Charlie usually rides the bus, but there are mornings or afternoons each week where I drop him off or pick him up myself. A few days ago we had just such an occasion, and I pushed Charlie over to school–he in the front seat of a double stroller and the twins riding together in the back, which was pulled down bassinet-style.
We pulled up to class and there with Charlie’s teacher stood a little boy who had class with Charlie last year. An adorable little guy with red hair and freckles, I’m not sure exactly what his disability is as he looks perfectly normal to me. Of course, I’m probably the worst judge of that in the entire world. All kids who can walk and talk look pretty darn normal to me. As we walked up, he told the teacher, “Chawee.”
The little boy is no longer in Charlie’s class–he spends most of his day in Kindergarten–but it’s the job of one of the special ed teachers to get him to class. Charlie’s teacher greeted us, and placed Charlie in his wheelchair. She then announced to the red-headed boy, “Charlie is going to go with us to take you to Kindergarten.” The little boy smiled, put one hand on the chair, and then decided, he’d like to push it. And so he did–him pushing, so low to the ground he couldn’t possibly see over the chair–and the teacher above him, guiding the chair and making sure there were no accidents.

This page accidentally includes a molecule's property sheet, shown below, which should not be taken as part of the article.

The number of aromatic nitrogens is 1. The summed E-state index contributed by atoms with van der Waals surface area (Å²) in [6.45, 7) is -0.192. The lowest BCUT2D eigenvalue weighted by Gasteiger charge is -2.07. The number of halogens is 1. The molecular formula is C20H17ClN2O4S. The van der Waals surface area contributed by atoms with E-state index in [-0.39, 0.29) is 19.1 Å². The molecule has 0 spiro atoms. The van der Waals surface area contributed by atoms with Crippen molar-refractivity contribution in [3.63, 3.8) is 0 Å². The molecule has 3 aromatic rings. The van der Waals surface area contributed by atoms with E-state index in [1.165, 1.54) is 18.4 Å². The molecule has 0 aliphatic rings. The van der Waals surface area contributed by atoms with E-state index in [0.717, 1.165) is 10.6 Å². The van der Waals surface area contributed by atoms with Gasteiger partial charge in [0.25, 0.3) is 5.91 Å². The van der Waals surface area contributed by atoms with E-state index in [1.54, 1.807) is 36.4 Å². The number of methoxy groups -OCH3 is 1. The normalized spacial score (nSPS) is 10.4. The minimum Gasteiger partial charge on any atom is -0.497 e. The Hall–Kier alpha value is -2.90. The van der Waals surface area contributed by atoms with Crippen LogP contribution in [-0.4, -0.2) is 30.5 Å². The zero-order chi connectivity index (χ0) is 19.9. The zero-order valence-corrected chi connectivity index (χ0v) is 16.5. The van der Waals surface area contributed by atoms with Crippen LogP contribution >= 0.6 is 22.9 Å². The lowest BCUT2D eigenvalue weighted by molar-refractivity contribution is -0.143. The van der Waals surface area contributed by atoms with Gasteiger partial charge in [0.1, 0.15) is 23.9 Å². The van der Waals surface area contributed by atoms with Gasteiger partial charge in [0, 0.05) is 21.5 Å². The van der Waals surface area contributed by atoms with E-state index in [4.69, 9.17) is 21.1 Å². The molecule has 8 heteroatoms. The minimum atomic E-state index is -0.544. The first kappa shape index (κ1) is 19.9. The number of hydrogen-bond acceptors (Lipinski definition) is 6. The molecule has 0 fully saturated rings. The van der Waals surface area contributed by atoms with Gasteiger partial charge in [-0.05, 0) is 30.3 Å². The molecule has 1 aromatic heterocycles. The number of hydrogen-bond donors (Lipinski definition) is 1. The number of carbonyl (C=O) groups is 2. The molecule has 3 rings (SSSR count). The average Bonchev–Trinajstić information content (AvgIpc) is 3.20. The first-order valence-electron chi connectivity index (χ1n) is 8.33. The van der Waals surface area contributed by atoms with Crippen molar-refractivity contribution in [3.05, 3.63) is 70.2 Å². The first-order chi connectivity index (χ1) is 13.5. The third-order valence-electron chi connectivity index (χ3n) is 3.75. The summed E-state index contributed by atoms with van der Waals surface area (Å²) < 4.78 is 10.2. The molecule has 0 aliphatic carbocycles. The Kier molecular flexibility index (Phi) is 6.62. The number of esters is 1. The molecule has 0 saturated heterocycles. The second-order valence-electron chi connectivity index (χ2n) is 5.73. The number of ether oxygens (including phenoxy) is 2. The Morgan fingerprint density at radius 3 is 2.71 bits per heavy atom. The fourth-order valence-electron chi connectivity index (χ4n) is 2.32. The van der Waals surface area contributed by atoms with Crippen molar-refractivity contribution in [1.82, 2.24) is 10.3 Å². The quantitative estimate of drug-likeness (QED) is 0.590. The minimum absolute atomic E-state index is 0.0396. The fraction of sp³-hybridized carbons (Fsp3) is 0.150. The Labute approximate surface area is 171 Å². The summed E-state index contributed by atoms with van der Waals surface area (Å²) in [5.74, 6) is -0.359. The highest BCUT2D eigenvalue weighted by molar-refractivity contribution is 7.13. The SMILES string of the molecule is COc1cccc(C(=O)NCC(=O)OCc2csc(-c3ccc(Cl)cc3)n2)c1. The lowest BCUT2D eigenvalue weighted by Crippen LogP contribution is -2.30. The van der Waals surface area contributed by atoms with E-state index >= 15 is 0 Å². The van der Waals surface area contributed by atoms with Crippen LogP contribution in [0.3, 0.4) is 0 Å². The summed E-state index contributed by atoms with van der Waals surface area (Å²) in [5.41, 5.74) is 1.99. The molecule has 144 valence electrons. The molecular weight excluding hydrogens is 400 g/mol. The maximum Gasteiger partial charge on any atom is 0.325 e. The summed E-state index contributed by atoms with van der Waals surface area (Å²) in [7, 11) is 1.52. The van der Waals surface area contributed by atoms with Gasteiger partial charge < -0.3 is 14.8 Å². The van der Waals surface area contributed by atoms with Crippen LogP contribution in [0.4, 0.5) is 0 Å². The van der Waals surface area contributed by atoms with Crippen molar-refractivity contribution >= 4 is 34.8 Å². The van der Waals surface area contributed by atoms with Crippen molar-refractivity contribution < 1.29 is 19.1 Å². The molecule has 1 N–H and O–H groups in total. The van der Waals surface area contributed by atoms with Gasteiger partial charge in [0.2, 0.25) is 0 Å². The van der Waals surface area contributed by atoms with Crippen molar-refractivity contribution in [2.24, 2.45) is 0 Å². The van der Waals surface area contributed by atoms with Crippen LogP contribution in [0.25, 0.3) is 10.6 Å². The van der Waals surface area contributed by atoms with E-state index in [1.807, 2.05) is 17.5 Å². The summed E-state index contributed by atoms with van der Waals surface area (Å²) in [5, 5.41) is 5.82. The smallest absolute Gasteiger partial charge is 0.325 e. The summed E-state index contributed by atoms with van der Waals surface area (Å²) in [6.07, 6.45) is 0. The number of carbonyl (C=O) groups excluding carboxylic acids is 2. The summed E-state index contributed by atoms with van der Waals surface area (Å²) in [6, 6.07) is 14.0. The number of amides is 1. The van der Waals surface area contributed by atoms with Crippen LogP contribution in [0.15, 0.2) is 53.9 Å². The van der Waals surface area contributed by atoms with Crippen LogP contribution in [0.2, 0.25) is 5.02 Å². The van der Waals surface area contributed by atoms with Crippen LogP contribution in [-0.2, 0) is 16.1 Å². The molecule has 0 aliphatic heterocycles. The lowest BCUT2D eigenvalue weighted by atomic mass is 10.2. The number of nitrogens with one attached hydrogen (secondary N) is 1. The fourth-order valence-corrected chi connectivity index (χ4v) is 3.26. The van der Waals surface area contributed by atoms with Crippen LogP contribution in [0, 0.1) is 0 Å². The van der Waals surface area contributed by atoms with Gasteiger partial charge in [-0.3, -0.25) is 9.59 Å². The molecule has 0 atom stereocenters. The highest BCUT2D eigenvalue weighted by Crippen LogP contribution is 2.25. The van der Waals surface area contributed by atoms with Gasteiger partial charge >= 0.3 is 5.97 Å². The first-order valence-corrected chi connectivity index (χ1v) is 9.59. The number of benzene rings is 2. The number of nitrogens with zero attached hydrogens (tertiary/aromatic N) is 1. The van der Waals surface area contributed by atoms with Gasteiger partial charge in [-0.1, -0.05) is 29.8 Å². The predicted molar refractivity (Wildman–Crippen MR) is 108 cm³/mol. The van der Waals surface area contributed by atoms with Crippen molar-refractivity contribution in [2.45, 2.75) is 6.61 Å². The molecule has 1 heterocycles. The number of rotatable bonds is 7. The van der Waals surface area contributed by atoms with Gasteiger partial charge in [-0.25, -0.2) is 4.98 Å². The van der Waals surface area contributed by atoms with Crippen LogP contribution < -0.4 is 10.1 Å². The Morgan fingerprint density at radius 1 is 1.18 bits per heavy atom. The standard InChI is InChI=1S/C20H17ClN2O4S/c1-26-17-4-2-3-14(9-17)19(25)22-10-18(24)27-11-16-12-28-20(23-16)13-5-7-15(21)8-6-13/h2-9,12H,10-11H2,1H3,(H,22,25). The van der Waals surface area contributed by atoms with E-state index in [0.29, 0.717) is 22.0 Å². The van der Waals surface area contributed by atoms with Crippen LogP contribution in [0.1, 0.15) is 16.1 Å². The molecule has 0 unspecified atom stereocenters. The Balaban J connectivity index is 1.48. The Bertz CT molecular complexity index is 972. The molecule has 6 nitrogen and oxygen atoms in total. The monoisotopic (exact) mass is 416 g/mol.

Off went my little boy. A seamless part of his school. Accepted as he is by people too young to care that he’s different.
I left with a smile on my face.